Data exclusivity leads to ever greening of patents. Hypothetical example is often cited-suppose X Company applies for marketing approval of its drug in 17th year of patent, assuming data exclusivity period to be of 5 years, the total period of protection will increase to 22 years. Thus it could keep the generic drug producers out of the market for longer duration.
Poor consumers of medicines would suffer as a result of lack of competition in the market.
The battle lines over data exclusivity are predictably drawn between net exporters and net importers of intellectual property. The developing countries including India are reluctant in granting exclusive marketing privileges to affluent foreign drug companies for the fear that it would escalate the prices of drugs. On the other hand the developed countries fail to see any incentive to market such drugs in India in the without adequate recompense in form of data exclusivity.
Many sections of Indian Society fear that the data exclusivity will cause slew of problems for the consumers in India, would give excessive benefits and protection to the MNC pharmaceutical companies, deprive people of the generic equivalents, prices of the drugs would become exorbitant as a result a large chunk of the population will have to go without even the essential drugs.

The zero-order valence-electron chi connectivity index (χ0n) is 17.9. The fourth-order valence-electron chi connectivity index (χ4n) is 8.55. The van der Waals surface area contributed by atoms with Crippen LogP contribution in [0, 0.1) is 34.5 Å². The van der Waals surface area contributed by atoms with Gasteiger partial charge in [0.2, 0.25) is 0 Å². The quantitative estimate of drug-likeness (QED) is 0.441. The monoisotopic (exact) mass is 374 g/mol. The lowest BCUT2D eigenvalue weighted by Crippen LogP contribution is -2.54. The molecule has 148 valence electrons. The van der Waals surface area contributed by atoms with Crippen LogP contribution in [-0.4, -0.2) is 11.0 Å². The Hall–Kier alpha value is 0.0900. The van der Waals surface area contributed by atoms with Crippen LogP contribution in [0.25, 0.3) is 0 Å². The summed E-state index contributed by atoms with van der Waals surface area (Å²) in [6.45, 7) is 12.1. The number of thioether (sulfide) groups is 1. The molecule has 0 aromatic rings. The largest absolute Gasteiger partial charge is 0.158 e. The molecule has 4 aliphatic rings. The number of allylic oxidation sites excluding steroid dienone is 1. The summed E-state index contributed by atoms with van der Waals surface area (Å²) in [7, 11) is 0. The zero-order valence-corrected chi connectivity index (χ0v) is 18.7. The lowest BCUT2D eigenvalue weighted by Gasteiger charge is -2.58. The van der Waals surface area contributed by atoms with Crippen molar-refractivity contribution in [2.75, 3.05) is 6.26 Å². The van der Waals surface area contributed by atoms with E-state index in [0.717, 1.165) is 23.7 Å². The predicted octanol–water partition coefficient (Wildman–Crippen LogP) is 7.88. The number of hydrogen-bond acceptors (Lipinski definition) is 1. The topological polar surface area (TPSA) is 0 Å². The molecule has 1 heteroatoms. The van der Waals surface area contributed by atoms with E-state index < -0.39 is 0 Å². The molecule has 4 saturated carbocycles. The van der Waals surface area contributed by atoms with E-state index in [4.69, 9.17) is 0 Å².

Before we consider the ill effects of data exclusivity we must bear in mind that India is different from the other developing countries in various aspects. India has a well-developed Pharmaceutical industry, which has already notched up a large share in US generic market. Unlike other countries India has excellent outsourcing opportunities for clinical trials, R&D and technical services. In addition, fleet of highly trained scientists makes India an attractive destination for research projects. More than 15 percent of the scientists engaged in pharmaceutical R & D in US are of Indian origin.
Empirical evidence suggests that a stronger intellectual property protection would facilitate the flow of FDI in the developing countries. A study conducted by Mansfield indicated that effective intellectual property rights protection could be an important factor in securing foreign direct investment and technology transfer, especially in high technology industries. The findings indicate that, in relatively high-technology industries like chemicals, pharmaceuticals, machinery, and electrical equipment, a country’s system of intellectual property protection often has a significant effect on the amount and kinds of technology transfer and direct investment to that country by Japanese and German, as well as U.S. firms (Edwin Mansfield, 1995).